Statistics or no statistics, controlling how quickly (or slowly) a game progresses is a crucial part of winning rugby. The Investec Rugby Championship gives us two great examples of this – with the All Blacks and Wallabies teams that like to play with speed, while the Springboks and Pumas are extremely happy to slow the contest down to a crawl.
Playing the game to your own speed allows you to dictate when to lift the quality of a moment (as above), but if you are having to adapt to the pace in which the opposition team plays, you run the risk of making the tackles and playing the breakdowns in a manner simply to keep up.
Some like to say this is the unspoken aspect of the ‘ebb and flow’ of the game, the rugby ‘yin and yang’. However it is a direct part of your coaching philosophy, and if you want to play rugby at 100 miles an hour or move with the slow precision of a chess grandmaster – make sure you don’t let that pattern be interrupted.
You must strike like a cobra
If you are to come out of the wrong side of statistics, but win on the scoreboard, it will come from your ability to strike quickly.
Never mind a 20-phase build up between the forwards and back that ultimately might (note might) allow you to unpick a team’s defence; we’re talking about the deadly qualities that allow you to score in a moment.
The All Blacks, labelled as the masters of pouncing on opposition mistakes, follow this principle, while the Chiefs, using a similar defensive pattern to the World Champions, are another side that is willing to accumulate points via the less traditional facets.
Important facts here are:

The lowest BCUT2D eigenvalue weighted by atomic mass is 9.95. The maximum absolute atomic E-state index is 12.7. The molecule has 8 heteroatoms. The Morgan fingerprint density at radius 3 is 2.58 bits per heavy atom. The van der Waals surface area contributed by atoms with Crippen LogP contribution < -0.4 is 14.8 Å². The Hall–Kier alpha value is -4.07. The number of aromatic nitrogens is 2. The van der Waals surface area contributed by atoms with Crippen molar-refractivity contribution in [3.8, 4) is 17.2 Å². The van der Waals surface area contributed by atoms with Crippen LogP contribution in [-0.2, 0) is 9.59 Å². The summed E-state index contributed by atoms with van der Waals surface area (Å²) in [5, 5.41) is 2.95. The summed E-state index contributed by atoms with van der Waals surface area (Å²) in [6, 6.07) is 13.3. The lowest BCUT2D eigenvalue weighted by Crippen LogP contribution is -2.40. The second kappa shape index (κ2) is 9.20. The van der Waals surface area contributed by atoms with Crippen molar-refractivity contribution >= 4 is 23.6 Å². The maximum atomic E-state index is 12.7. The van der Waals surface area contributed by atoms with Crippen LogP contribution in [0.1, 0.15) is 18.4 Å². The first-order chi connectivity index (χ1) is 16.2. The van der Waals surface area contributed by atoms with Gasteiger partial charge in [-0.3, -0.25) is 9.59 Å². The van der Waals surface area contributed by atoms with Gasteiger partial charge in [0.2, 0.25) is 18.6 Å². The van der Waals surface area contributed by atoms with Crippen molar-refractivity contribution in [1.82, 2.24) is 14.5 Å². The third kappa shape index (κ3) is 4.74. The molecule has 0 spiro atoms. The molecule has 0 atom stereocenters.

• Teams that rack up the statistics can get frustrated if they aren’t racking up points. Frustration = mistake = penalty = potential points.
• Counter attacking teams often have one player always ready to attack. A common ploy is a wide stationed wing that isn’t needed on defence. If turnover is won, a kicked ball and suddenly you have a playing chasing hard and efficiently against a team that is having to transition (as below).
• Always look for that rare chance. Blink and you will miss it.
• Communicate – the one constant on coaching toolbox. A counterattack will amount to nothing if you aren’t talking to the players you need to coordinate that ‘cobra strike’
Transitional play is perhaps the most advanced aspect of coaching and the best teams in the world are those that can effortlessly transition between attack and defence.
It is the ability to switch play, and is coached by ensuring that your players are switched on at all times – alert for the opportunity, hungry for that chance, eyes open for a counterattack.
However transitional play is a tricky aspect to coach, for equally you do not want your players to get ahead of themselves and stray from the key task at hand.
Pointers to effective transitional play:
• Try not to commit all the team to the task at hand. A player or two ‘spare’ can make transitional play even more effective.
• The decision makers here, usually a combination of the back row and halves, need to ensure they are alert and working together. If a flanker turns over possession, it is then up to one of the playmakers to start the transition.
• Use your fullback carefully. They are the last defensive bastion, but they are also the insertion into attack that can often make transition successful.
• Support. Transition play will need support. A turnover and a burst up the field means nothing if supporting players haven’t picked the transition.
• Have a call. A signal that a transition is about too, or is currently, taking place can be of great benefit.